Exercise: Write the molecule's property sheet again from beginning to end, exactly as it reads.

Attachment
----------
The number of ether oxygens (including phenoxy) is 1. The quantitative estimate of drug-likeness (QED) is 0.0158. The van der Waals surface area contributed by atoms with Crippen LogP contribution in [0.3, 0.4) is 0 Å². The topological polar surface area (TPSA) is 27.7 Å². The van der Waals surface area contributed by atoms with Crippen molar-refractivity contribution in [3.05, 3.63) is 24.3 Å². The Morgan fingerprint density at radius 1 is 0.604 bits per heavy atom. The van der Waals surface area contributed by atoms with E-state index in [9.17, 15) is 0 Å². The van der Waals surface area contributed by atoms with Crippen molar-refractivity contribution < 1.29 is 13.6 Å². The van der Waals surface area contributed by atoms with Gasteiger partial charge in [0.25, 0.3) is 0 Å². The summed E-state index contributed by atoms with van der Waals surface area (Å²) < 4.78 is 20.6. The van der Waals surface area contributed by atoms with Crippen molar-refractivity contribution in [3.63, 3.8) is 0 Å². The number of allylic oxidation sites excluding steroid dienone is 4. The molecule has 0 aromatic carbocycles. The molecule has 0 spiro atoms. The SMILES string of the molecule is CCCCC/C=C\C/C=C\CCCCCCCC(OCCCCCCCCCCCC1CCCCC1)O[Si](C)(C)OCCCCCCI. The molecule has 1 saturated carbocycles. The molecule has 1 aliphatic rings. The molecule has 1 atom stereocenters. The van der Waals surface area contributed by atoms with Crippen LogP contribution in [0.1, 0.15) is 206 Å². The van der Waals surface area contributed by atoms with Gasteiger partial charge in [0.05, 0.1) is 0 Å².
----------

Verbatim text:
The number of ether oxygens (including phenoxy) is 1. The quantitative estimate of drug-likeness (QED) is 0.0158. The van der Waals surface area contributed by atoms with Crippen LogP contribution in [0.3, 0.4) is 0 Å². The topological polar surface area (TPSA) is 27.7 Å². The van der Waals surface area contributed by atoms with Crippen molar-refractivity contribution in [3.05, 3.63) is 24.3 Å². The Morgan fingerprint density at radius 1 is 0.604 bits per heavy atom. The van der Waals surface area contributed by atoms with E-state index in [9.17, 15) is 0 Å². The van der Waals surface area contributed by atoms with Crippen molar-refractivity contribution < 1.29 is 13.6 Å². The van der Waals surface area contributed by atoms with Gasteiger partial charge in [0.25, 0.3) is 0 Å². The summed E-state index contributed by atoms with van der Waals surface area (Å²) < 4.78 is 20.6. The van der Waals surface area contributed by atoms with Crippen molar-refractivity contribution in [3.63, 3.8) is 0 Å². The number of allylic oxidation sites excluding steroid dienone is 4. The molecule has 0 aromatic carbocycles. The molecule has 0 spiro atoms. The SMILES string of the molecule is CCCCC/C=C\C/C=C\CCCCCCCC(OCCCCCCCCCCCC1CCCCC1)O[Si](C)(C)OCCCCCCI. The molecule has 1 saturated carbocycles. The molecule has 1 aliphatic rings. The molecule has 1 atom stereocenters. The van der Waals surface area contributed by atoms with Crippen LogP contribution in [0.1, 0.15) is 206 Å². The van der Waals surface area contributed by atoms with Gasteiger partial charge in [0.05, 0.1) is 0 Å².